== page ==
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Last Election’s Impact on Education

By Felix Mendoza
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In November, new officials were elected to represent the voters of District 19. Why should students care about this? Because these are the officials who will be making decisions that affect education.

Anna Tovar, a Democrat and former school teacher, won 97 percent of the vote in District 19 as state Senator. Tovar had previously been a state Representative for District 13. The new state Senator is a mother of two and believes that the quality of education is vital for the children of Arizona. Anna Tovar views education as key to the economic recovery in Arizona.

Ruben Gonzalez, a 20 year-old voter at Litchfield Park Baptist Church polling station, said, “I agree with Anna Tovar. Everything begins with education. Without it our economy will be stagnant.” Gonzalez also said that Arizona needs to reduce the size of classrooms by hiring more teachers. According to him, this can be accomplished by raising taxes or opening up more public schools in overcrowded areas.

Two House Representative seats were open for election this fall. Both were filled by Democrats; Mark Cardenas and Lupe Chavira Contreras each earned a spot in the House of Representatives.

Mark Cardenas earned 49 percent of the votes for his seat and believes in eliminating overcrowded classrooms and raising wages for teachers.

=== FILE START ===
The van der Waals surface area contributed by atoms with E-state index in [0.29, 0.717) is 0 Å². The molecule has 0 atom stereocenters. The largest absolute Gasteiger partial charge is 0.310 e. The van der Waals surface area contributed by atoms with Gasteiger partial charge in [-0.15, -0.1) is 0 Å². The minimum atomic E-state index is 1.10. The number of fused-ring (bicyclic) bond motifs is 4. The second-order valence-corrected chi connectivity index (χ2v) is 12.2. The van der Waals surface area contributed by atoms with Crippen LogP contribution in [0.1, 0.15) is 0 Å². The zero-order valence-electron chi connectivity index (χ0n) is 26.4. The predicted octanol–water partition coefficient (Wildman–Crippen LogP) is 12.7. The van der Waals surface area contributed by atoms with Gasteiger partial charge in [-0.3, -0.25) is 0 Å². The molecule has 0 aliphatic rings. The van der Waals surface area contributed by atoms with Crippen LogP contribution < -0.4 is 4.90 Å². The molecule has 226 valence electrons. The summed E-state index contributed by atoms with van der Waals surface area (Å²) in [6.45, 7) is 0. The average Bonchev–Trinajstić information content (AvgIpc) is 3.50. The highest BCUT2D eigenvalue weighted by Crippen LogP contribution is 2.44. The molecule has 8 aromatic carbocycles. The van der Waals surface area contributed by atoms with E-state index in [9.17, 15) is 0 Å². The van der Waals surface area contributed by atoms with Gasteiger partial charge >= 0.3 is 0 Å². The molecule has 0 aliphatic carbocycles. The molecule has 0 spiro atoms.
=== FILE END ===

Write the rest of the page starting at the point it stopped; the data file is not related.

Raising teacher salaries is also important to voter Scott Rowan, who said “Paying more in taxes is not an issue for me. Teachers are underpaid. If funding for the military were reduced, that money could be given to teachers.”

Lupe Contreras tallied 48 percent of the votes for his seat. He focused more on funding for schools. Contreras said that funding for a school should not be determined by the location it is in. He also said that obtaining a college education should be affordable.

Erick McCallay, an Estrella Mountain Community College student, moved here from California a few years ago. When asked about tuition prices at EMCC he said, “Cheaper would be nice, but I feel they are reasonable compared to other schools back home.”

With many differing views on how to improve education, it may be interesting for voters to follow these officials’ progress. Given that they are all Democrats, they may be facing quite a bit of opposition when they try to do their work in a largely Republican state.